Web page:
Segal, and Eitan Schwartz of RAD Data Communications for their
   valuable contributions to the technology described herein.

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Authors' Addresses

   Yaakov (Jonathan) Stein
   RAD Data Communications
   24 Raoul Wallenberg St., Bldg C
   Tel Aviv  69719

   Phone: +972 3 645-5389
   EMail: yaakov_s@rad.com

   Ronen Shashoua
   RAD Data Communications
   24 Raoul Wallenberg St., Bldg C
   Tel Aviv  69719

   Phone: +972 3 645-5447
   EMail: ronen_s@rad.com

   Ron Insler
   RAD Data Communications
   24 Raoul Wallenberg St., Bldg C
   Tel Aviv  69719

   Phone: +972 3 645-5445
   EMail: ron_i@rad.com

   Motty (Mordechai) Anavi
   RAD Data Communications
   900 Corporate Drive
   Mahwah, NJ  07430

   Phone: +1 201 529-1100 Ext. 213
   EMail: motty@radusa.com

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Appendix A. Sequence Number Processing

   The sequence number field in the control word enables detection of
   lost and misordered packets.  Here we give pseudocode for an example
   algorithm in order to clarify the issues involved.  These issues are
   implementation specific and no single explanation can capture all the

   In order to simplify the description modulo arithmetic is
   consistently used in lieu of ad-hoc treatment of the cyclicity.  All
   differences between indexes are explicitly converted to the range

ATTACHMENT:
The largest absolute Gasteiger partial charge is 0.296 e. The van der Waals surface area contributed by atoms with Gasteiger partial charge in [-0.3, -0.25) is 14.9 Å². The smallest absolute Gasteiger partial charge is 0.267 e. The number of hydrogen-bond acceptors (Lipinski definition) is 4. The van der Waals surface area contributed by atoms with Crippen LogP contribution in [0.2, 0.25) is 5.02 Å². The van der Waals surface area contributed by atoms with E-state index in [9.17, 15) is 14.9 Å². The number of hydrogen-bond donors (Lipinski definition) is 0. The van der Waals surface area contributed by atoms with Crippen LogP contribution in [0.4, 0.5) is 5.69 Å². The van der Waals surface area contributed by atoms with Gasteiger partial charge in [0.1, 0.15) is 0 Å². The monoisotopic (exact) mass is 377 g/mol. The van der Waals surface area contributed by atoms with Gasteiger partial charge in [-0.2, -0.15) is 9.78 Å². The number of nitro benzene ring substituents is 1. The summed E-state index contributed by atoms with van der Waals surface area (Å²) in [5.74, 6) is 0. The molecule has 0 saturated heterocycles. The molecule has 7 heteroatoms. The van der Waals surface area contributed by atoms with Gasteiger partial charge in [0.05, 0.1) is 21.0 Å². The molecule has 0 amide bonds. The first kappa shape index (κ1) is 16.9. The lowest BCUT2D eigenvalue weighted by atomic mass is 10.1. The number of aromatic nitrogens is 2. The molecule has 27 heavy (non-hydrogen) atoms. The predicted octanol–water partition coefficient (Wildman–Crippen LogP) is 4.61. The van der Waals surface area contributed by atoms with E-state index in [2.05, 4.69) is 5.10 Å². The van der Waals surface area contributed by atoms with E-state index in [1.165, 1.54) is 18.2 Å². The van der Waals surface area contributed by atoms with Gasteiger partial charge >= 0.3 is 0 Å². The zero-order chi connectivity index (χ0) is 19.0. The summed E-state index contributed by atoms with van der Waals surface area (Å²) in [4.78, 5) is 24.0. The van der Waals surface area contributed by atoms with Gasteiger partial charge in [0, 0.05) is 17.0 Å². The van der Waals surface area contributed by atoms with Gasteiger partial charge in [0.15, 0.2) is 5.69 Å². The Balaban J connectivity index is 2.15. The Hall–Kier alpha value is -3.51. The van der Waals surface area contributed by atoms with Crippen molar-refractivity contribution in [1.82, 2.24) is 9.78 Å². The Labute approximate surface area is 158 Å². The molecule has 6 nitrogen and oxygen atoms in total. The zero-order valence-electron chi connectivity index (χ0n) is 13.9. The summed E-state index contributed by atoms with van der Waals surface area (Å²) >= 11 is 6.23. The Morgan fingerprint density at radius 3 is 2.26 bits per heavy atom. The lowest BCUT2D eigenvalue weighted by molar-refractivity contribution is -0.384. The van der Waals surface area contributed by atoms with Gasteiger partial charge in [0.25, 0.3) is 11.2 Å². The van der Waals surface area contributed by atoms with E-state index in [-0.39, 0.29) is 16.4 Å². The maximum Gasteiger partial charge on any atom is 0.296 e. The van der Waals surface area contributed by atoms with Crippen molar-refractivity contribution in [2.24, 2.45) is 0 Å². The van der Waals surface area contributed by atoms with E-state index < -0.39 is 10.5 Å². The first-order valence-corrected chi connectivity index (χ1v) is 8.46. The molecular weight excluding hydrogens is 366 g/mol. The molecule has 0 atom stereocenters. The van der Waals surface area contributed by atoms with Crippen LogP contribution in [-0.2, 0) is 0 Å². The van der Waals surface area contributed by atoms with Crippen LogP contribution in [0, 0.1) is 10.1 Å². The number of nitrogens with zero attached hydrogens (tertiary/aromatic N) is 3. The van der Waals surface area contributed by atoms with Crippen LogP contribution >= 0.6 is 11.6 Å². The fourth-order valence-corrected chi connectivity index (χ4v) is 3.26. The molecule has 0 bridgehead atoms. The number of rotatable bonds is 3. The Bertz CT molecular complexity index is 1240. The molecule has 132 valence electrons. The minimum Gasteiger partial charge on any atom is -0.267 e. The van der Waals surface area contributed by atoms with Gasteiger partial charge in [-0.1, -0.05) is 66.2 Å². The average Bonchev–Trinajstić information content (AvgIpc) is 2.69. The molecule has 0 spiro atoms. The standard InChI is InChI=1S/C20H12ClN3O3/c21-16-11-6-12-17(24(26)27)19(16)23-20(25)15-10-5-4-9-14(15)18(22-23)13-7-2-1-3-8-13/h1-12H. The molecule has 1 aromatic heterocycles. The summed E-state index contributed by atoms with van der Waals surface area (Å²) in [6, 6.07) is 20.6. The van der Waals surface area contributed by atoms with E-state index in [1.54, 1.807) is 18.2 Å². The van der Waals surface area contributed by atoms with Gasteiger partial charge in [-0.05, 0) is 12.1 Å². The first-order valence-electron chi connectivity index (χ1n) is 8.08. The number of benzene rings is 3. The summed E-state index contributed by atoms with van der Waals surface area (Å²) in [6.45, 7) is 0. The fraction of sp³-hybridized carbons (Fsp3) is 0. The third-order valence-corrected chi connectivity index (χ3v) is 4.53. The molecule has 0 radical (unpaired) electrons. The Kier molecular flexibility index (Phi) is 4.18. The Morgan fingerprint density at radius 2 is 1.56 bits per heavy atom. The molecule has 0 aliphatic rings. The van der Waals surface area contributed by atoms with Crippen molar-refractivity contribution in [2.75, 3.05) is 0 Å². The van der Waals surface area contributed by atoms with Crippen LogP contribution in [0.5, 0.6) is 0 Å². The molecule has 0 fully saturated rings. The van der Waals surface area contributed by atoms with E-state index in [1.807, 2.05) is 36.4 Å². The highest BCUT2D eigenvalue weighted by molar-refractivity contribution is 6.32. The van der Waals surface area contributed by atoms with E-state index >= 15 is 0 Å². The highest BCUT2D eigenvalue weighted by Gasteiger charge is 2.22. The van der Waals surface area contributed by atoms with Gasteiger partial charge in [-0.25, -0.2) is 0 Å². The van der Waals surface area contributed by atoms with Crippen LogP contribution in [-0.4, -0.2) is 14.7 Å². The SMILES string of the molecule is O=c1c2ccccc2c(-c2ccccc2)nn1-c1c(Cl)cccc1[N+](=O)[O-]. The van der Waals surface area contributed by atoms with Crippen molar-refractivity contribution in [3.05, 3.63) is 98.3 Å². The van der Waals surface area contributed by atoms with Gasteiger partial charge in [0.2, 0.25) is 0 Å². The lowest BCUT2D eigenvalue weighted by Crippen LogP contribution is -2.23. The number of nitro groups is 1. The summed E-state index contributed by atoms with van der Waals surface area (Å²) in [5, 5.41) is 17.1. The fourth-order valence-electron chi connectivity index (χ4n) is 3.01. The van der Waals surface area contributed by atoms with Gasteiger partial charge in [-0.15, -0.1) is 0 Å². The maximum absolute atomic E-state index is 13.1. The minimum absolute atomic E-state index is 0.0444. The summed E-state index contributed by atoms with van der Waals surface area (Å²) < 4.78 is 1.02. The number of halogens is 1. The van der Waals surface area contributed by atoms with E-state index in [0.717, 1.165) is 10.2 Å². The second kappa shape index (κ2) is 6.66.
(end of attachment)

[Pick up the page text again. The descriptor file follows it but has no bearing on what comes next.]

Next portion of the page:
[–2^15 ...  +2^15 – 1] to ensure that simple checking of the
   difference’s sign correctly predicts the packet arrival order.

   Furthermore, we introduce the notion of a playout buffer in order to
   unambiguously define packet lateness.  When a packet arrives after
   having previously having been assumed lost, the TDM-bound GW may
   discard it, and continue to treat it as lost.  Alternatively if the
   filler data that had been inserted in its place has not yet been
   played out, the option remains to insert the true data into the
   playout buffer.  Of course, the filler data may be generated upon
   initial detection of a missing packet or upon playout.  This
   description is stated in terms of a packet-oriented playout buffer
   rather than a TDM byte oriented one; however this is not a true
   requirement for re-ordering implementations since the latter could be
   used along with pointers to packet commencement points.

   Having introduced the playout buffer we explicitly treat over-run and
   under-run of this buffer.  Over-run occurs when packets arrive so
   quickly that they can not be stored for playout.  This is usually an
   indication of gross timing inaccuracy or misconfiguration, and we can
   do little but discard such early packets.  Under-run is usually a
   sign of network starvation, resulting from congestion or network

   The external variables used by the pseudocode are:

      received:  sequence number of packet received.
      played:    sequence number of the packet being played out (Note 1).